When I was a first officer in the airlines, one of my responsibilities included the preflight inspection. This proverbial “kicking the tires” began with checking pressure gauges and the plane’s structural integrity, and usually ended with me searching for a ramp agent for the code to get back into the jet-bridge.

On one particular flight from Greensboro, North Carolina to Memphis, Tennessee, I made a small, yet costly mistake. While opening the panel that revealed the gauge for the crew oxygen level I noticed the power wasn’t established to the aircraft yet, which was needed for the check. I decided I would continue the rest of the preflight and then circle back to this particular panel, which I left open.

By the time I had scuttled around the entire plane—having crawled under the wheel wells to check the fire detection loops and poked my head in the aft avionics bay, etc.—needless to say my brain had jettisoned the whole open panel thing.

As we departed toward Memphis, immediately after we raised the gear, a loud whooshing sound filled the flight deck. Having completely forgotten about the panel being open, we both assumed there might be a structural issue with the plane and prepped for a return to Greensboro.

We had yet to burn off the enroute fuel, so we would have to do what’s called an “overweight landing.” It’s nothing unsafe, but prior to a subsequent departure, a mechanic must review the aircraft to ensure no damage was incurred due to landing heavier than designed—this would cause a lengthy delay.

Upon our return to Memphis, I headed for my boss’ office for the “carpet dance.” I confessed my error, which undoubtably caused havoc for most of the passengers and cost the company thousands of dollars—probably more than my first officer’s yearly salary at the time.

I may have made a huge mistake but what I wasn’t willing to do was make excuses.

Truthfully, in my decade of working with the next generation, what I’ve seen separate those that succeed—personally and professionally—are the ones that refuse to make excuses.

Here’s the thing, I get why we are tempted to make excuses. It’s about self-preservation. Whether it’s an insecurity we haven’t dealt with or a consequence we’re trying to avoid, we think making an excuse is like a get-out-of-jail-free-card, when in reality it’s waving a giant sign that reads, “unreliable,” or worse: “entitled.”

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So when you’re tempted to make excuses—feeling entitled to a traffic-free commute; an always fun, never boring existence; a problem-free life; or that corner office from day one, prevent yourself from becoming toxic by making these three simple course-corrections instead:

1. Make allowances (in your schedule).

Murphy’s Law is still active today: “Anything that can go wrong will go wrong”—from alarm clocks to relationships. Whether it’s trying to squeeze one more thing in before leaving, hitting that snooze button or putting off a tough conversation with a friend, too often we’re so busy with the here-and-now that we’re sacrificing the what-could-be. We’re wasting time and making excuses for why we’re not getting the important things done. We’re busy being non-productive. Learn to say “No” and build some margin into your schedule so that you can:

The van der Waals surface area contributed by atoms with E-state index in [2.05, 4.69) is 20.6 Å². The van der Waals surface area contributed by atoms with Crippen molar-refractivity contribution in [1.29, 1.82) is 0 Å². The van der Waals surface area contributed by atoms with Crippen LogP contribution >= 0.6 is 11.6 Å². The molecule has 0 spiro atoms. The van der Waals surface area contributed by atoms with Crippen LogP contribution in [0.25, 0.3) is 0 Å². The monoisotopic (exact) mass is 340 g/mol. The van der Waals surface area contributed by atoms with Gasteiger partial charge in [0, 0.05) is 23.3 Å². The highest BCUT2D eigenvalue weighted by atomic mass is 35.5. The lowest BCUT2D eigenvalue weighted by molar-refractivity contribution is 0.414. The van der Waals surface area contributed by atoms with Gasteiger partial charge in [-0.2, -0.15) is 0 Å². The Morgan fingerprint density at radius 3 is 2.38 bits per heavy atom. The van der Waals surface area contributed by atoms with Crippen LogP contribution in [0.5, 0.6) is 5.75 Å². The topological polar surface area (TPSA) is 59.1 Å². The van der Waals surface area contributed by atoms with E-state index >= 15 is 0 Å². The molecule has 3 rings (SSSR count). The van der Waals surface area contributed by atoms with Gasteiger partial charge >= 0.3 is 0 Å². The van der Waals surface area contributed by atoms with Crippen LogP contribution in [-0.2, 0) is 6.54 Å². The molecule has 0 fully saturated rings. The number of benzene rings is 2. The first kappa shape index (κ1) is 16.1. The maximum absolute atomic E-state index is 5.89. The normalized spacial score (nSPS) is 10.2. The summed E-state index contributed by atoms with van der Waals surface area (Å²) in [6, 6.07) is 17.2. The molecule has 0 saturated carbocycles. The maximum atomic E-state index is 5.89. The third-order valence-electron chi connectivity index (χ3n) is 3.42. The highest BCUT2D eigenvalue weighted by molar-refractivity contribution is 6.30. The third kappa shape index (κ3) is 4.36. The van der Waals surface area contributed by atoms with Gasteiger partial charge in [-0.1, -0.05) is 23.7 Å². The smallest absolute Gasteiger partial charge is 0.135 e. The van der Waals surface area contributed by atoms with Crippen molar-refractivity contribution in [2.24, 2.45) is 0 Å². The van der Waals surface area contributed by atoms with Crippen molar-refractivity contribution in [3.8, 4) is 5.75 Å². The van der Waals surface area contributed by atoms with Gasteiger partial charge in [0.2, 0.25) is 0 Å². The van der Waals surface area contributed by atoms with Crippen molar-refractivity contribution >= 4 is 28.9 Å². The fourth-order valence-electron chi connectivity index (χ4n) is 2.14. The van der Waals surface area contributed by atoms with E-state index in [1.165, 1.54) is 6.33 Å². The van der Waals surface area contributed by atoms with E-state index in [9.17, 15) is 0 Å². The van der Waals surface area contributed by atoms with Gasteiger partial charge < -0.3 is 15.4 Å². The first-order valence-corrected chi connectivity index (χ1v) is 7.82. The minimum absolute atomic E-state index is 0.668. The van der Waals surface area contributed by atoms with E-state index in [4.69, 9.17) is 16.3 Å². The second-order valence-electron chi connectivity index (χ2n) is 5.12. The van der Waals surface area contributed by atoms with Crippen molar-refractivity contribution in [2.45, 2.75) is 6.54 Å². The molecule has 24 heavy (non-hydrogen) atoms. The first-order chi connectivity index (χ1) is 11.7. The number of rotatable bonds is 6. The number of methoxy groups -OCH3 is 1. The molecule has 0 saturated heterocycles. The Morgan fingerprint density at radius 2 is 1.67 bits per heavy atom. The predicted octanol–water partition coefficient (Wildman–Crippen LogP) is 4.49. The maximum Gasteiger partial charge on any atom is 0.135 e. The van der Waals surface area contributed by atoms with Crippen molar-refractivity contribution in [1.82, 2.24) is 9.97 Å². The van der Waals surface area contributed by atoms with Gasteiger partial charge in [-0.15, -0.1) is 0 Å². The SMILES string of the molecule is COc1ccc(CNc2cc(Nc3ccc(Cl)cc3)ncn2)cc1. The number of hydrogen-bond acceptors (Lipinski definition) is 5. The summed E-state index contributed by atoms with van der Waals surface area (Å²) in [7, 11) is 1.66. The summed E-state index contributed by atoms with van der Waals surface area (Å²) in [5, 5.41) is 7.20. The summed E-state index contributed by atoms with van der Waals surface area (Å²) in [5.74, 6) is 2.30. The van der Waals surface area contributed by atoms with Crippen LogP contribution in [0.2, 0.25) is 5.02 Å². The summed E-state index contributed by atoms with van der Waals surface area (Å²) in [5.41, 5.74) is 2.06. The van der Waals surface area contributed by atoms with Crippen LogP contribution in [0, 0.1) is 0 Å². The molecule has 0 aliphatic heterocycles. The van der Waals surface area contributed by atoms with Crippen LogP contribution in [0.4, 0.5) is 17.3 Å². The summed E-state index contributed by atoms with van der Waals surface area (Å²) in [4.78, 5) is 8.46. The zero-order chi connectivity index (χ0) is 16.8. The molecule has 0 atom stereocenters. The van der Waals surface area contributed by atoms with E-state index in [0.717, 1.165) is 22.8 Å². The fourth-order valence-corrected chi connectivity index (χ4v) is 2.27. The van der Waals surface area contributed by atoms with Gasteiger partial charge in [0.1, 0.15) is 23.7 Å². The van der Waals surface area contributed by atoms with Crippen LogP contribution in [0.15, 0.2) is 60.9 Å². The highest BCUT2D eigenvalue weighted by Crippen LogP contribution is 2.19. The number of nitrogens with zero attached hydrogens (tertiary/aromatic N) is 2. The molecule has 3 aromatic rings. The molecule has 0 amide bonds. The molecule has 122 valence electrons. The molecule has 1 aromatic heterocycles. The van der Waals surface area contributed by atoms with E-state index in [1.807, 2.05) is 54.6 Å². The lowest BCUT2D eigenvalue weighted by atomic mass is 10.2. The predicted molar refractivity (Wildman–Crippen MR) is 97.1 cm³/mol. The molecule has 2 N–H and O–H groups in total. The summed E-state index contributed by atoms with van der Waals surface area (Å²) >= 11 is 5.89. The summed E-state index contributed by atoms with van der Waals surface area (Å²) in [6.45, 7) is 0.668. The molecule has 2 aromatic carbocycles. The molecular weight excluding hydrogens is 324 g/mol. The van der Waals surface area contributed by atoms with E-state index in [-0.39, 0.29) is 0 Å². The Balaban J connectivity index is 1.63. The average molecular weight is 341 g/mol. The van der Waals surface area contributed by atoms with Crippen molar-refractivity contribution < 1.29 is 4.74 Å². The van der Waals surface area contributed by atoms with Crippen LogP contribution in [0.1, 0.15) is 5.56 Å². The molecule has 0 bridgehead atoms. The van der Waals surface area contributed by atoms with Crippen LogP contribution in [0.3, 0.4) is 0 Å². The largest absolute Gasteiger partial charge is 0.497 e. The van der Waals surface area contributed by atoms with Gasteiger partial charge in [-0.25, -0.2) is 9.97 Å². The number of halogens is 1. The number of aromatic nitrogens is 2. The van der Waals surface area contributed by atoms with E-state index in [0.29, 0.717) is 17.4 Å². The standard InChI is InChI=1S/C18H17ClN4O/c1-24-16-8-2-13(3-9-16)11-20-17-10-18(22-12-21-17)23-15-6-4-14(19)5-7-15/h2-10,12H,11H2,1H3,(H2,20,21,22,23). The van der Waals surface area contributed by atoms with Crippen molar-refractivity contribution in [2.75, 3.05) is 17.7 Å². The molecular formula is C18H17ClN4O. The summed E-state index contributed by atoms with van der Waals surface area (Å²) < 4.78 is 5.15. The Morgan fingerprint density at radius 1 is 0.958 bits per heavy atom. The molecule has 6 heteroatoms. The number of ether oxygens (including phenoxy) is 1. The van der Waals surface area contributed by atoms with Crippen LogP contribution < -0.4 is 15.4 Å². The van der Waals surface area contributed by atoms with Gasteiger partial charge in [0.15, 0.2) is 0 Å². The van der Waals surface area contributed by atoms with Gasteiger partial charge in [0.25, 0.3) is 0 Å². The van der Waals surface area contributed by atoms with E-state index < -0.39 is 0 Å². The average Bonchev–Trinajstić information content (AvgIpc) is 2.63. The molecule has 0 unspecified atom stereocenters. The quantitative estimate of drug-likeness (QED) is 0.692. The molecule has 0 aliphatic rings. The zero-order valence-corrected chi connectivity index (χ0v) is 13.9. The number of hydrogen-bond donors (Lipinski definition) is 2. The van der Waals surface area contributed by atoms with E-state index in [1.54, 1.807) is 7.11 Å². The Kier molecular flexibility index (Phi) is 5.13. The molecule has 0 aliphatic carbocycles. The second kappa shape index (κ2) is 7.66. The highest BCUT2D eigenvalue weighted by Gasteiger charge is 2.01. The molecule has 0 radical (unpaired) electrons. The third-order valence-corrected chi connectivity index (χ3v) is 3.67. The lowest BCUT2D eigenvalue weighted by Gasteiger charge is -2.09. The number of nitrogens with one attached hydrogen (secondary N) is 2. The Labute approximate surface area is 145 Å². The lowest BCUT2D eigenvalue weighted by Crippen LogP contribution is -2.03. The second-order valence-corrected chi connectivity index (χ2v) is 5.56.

2. Make—and keep—commitments (to people).

Jesus teaches to “say a simple, ‘Yes, I will,’ or ‘No, I won’t’” (Matthew 5:37), which translates to: “When you are going to do something, just say yes, you will do it, or no, that you are not going to do it.” [1] As Yoda says, “Do, or do not. There is no try.” We must fight against the on-demand, social-media driven, culture that values fanship over friendship—making people objects in personal platform building versus co-heirs with Christ. Commit to people; don’t treat them like fans. Honor their time and contributions and value the time spent with them above the satisfaction of the activity itself. And should you fall short in this area (as I often do):

3. Make it right (immediately).

Let’s face it, we’re all going to find ourselves in a situation where we can make excuses. However, the best thing you can do is just own it—and then take steps to make it right and prevent it from happening in the future. Swallow your pride, apologize, learn from the consequence and make it right. That’s your response-ability. Remember, “it is sin to know what you ought to do and then not do it” (James 4:17).

From my experience engaging with educational, business and industry leaders, I can assure you: if you want to be toxic, stagnating personally and professionally, make excuses. But if living your God-given calling is your heart’s desire when it comes to making excuses, take the advice of Bob Newhart playing a counselor in the MadTV skit about a woman with an irrational fear of being buried alive inside a box: STOP IT!

[1] Newman, B. M., & Stine, P. C. (1992). A handbook on the Gospel of Matthew (p. 146). New York: United Bible Societies.